Will Ammonia Kill Bed Bugs and Their Eggs?

Bed bugs are persistent pests that can make your life a misery if not eradicated quickly. These minuscule, bloodsucking insects lurk inside bed linen during the day and emerge at night to feast on your sleeping body, leaving rashes of itchy bites in their wake.

Getting rid of a bed bug infestation can be difficult, due to their tendency to hide away in cracks and gaps where the bugs and their eggs can be hard to reach. However, they can (and must!) be killed if you’re ever to sleep peacefully again, so how can you get rid of them?

One popular home remedy for exterminating bed bugs is ammonia, a common household cleaning product. Ammonia can kill bed bugs and their eggs on contact. But is it the right choice for tackling a bed bug infestation?

What is ammonia and will ammonia kill bed bugs?

Ammonia is a chemical compound comprised of hydrogen and nitrogen. Its main industrial use is as a fertilizer for plants, where it is used to enrich the soil with nitrogen. Around the home, however, ammonia is more commonly used as a household cleaner due to its effectiveness in killing bacteria.

Ammonia is also highly toxic to bugs and insects, including bed bugs.

When it comes into contact with water, it breaks down the water molecules to form ammonium hydroxide. This is a highly corrosive substance that eats away at tissues and destroys cell membranes, effectively killing both bed bugs and their eggs on contact.

Does ammonia kill bed bug eggs?

Ammonia can be used to kill bed bug eggs, as it breaks down their surface when it comes into contact with them. This effectively prevents them from hatching, however, as with live bed bugs, ammonia must be sprayed directly onto the eggs for it to have any effect.

How to use ammonia to kill bed bugs and their eggs

If you’re considering using ammonia to kill your bed bugs, you will need the following things:

  • Pure ammonia (often sold as a cleaning product).
  • A new spray bottle (never use a bottle that has held other cleaning fluids, as ammonia can react with the chemicals and release toxic gases).
  • Rubber gloves.
  • Water.

Once you have everything you need, dilute the ammonia with water in the spray bottle. It’s important to do this exactly as stated in the directions on the packaging to achieve the proper concentration. Too high, and the spray may damage your surfaces and furniture, and the fumes can be dangerous if inhaled. Too low, and your bed bugs will probably survive the treatment.

Before you begin spraying, there are some steps you need to take to make the treatment more effective.

  1. First, remove and launder all bed linen. Bed bugs can be killed with heat, so laundering your linen is a good way to kill a significant chunk of your bed bug population right away.
  2. Open the windows. Ammonia fumes can be hazardous if inhaled, so you need to make sure the infested room is well-ventilated.
  3. Identify bed bug hiding places. Bed bugs move quickly, so you should seek out their hiding spots before you begin treatment – this way, you’ll have the element of surprise when you begin spraying. Take a flashlight and check under the mattress, bed frame and box spring. Bed bugs may also live in your wardrobe, clothing or beneath furniture near the bed. If you’re having trouble finding them, monitoring traps can be used to track them down.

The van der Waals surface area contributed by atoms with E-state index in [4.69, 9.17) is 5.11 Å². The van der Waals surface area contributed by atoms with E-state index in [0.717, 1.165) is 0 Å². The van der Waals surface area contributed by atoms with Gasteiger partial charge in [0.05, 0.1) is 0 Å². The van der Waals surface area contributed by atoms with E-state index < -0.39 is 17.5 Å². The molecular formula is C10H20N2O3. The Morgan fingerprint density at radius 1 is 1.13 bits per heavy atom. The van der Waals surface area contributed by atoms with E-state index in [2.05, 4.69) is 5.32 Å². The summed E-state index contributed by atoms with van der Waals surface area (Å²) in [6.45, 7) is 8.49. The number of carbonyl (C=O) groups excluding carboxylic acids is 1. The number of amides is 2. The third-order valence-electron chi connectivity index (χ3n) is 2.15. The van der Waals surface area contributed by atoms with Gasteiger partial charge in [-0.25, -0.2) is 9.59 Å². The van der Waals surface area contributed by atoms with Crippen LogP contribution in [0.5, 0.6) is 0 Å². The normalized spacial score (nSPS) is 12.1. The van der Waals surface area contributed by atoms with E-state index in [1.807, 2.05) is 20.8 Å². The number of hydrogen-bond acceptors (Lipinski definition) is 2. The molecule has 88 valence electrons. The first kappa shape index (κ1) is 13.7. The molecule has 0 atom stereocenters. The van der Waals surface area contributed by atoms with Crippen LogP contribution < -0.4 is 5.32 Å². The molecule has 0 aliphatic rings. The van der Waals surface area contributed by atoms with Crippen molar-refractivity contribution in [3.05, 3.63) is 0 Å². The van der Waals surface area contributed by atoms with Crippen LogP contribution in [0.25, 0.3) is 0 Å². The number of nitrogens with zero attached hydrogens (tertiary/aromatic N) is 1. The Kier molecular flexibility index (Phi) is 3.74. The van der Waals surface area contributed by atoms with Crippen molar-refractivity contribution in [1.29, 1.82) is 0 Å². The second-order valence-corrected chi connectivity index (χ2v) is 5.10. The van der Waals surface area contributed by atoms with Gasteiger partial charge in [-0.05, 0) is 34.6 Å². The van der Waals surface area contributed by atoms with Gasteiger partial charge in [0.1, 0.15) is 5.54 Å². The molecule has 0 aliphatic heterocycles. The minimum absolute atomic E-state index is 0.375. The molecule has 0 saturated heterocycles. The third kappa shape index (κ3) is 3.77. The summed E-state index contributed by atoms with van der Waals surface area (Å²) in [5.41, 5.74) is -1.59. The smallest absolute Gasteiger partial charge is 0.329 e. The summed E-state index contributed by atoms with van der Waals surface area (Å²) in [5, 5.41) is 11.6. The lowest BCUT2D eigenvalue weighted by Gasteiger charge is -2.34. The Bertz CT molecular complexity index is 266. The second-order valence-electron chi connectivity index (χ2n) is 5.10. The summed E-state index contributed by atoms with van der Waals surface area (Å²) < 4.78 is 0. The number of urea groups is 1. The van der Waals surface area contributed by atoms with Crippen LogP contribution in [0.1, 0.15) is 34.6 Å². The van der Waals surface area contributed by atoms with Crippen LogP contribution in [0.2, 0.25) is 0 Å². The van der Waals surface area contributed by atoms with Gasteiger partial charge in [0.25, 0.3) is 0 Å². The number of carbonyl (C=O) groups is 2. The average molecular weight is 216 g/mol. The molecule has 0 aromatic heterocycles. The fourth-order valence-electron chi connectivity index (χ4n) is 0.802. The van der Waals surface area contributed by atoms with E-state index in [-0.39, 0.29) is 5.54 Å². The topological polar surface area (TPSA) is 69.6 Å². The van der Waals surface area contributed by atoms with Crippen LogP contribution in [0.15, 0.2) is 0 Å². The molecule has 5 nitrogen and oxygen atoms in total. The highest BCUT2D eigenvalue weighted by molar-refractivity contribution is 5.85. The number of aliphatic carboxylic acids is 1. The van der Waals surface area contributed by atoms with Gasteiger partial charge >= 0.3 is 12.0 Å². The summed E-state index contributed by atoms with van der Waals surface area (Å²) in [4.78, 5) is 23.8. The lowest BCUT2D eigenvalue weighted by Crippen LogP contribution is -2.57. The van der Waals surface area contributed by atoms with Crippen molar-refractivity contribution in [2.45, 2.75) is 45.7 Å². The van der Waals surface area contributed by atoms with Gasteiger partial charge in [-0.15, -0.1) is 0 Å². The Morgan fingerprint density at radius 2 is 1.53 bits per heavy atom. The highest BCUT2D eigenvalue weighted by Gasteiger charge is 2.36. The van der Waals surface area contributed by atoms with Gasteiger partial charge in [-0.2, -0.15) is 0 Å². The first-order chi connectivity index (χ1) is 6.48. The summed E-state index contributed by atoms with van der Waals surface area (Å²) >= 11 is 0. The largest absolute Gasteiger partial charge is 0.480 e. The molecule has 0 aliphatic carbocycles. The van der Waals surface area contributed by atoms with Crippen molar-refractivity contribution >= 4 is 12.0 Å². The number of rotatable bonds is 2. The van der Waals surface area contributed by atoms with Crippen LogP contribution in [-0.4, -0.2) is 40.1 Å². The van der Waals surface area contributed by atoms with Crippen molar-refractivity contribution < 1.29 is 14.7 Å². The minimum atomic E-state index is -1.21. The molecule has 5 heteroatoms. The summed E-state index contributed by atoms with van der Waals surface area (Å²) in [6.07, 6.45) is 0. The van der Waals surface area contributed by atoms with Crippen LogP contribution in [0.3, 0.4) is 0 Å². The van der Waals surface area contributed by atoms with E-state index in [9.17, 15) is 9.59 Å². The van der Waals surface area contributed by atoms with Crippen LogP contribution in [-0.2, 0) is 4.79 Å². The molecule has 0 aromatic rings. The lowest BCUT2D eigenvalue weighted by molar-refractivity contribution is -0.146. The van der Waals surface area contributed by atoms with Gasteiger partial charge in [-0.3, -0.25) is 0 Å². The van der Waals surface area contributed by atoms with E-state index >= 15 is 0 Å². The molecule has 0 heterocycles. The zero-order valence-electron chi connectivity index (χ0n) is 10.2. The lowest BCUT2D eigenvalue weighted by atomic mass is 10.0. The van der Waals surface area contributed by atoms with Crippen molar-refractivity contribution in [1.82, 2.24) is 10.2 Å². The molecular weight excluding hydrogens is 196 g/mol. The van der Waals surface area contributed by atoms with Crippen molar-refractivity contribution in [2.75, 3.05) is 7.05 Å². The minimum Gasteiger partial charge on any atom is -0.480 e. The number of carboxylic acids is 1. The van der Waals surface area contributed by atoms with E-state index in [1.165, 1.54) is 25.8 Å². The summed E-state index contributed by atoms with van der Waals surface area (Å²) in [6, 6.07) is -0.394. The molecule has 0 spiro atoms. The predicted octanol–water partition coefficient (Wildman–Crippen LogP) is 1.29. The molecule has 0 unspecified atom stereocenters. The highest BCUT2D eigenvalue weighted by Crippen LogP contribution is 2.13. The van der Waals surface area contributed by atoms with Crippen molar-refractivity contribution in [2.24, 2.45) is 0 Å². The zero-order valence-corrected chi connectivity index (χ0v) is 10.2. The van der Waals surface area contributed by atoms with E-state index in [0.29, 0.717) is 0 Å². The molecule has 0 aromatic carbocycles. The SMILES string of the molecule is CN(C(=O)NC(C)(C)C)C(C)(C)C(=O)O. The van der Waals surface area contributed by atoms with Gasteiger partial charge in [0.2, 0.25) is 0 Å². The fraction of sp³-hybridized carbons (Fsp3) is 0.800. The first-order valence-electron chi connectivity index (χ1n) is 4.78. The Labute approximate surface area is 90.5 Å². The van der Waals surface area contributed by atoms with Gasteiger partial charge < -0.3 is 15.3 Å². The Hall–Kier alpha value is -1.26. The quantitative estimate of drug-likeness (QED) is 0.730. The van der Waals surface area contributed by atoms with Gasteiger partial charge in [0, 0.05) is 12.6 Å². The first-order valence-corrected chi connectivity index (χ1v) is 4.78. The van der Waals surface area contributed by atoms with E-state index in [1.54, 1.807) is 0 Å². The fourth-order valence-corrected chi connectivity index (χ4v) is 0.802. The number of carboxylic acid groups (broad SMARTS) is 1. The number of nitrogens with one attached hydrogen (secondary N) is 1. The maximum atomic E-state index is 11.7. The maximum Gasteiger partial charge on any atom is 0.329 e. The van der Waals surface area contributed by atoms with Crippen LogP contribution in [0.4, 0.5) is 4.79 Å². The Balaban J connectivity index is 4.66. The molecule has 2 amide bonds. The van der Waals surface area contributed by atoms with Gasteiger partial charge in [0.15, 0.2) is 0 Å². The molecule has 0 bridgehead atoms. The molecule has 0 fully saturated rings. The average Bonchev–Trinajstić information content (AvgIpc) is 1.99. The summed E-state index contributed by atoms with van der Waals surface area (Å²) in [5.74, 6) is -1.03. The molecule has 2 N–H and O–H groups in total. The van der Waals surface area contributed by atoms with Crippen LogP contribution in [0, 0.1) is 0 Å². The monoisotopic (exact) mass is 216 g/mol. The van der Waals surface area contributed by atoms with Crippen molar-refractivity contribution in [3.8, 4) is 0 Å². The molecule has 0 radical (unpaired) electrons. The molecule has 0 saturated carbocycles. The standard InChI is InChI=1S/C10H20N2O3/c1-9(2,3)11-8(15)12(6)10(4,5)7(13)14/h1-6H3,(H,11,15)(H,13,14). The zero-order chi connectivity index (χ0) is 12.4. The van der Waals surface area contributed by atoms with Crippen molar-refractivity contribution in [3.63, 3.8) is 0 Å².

4. Seal off their escape routes. Bed bugs will bolt as soon as they are disturbed. You can reduce their chances of escaping by sealing the gaps between the bed and the wall and the carpet and the wall while blocking off the gap beneath the door of the room to be treated.

When you’ve finished your prep, you’re ready to begin spraying!

Keep in mind!

Bed bugs move very quickly when disturbed and will only die if hit directly with the spray, so it’s important to spray quickly and accurately.

Once you’ve blasted every bed bug in sight, get to work wiping down the treated surfaces with the same spray. This will remove the droppings and smell left behind by your infestation while clearing away dead bugs. This step is also essential for getting rid of bed bug eggs, which are often laid in the cracks and gaps around the seam of your mattress and under buttons.

Safety precautions

Ammonia fumes can be hazardous if inhaled and can cause irritation if it gets in the eyes or on the skin. Make sure you dilute the ammonia according to instructions, wear rubber gloves throughout the treatment and ventilate the room thoroughly so minimize the risk.

Ammonia should never be mixed with other chemicals. When combined with bleach, toxic chlorine gas is released. This reacts with the moist tissues in the eyes and lungs, if inhaled, resulting in damage to the airways. Inhalation of this gas can even be deadly in extreme cases, so make sure to never mix ammonia with anything but water.

Though ammonia can kill bed bugs, the safety concerns (and pungent odor) associated with this product mean it’s rarely the most suitable choice. Dish soap and water, vinegar and rubbing alcohol, for example, are much safer (and easily effective) ways to kill bed bugs.

Conclusion

Bed bugs are one of the most disturbing pests you can encounter, thanks to their habit of hiding in your bed and attacking you as you sleep. They can also be a nightmare to get rid of, thanks to their habit of hiding in cracks and gaps throughout the day. A home-made ammonia spray can be effective for killing bed bugs once you’ve identified their hiding places.

However, extreme caution should be taken when using ammonia for bed bug control to avoid respiratory, eye and skin irritation. Ammonia should never be mixed with bleach, as this produces dangerous fumes which, in extreme cases, can be fatal.

Submit a comment

Your email address will not be published*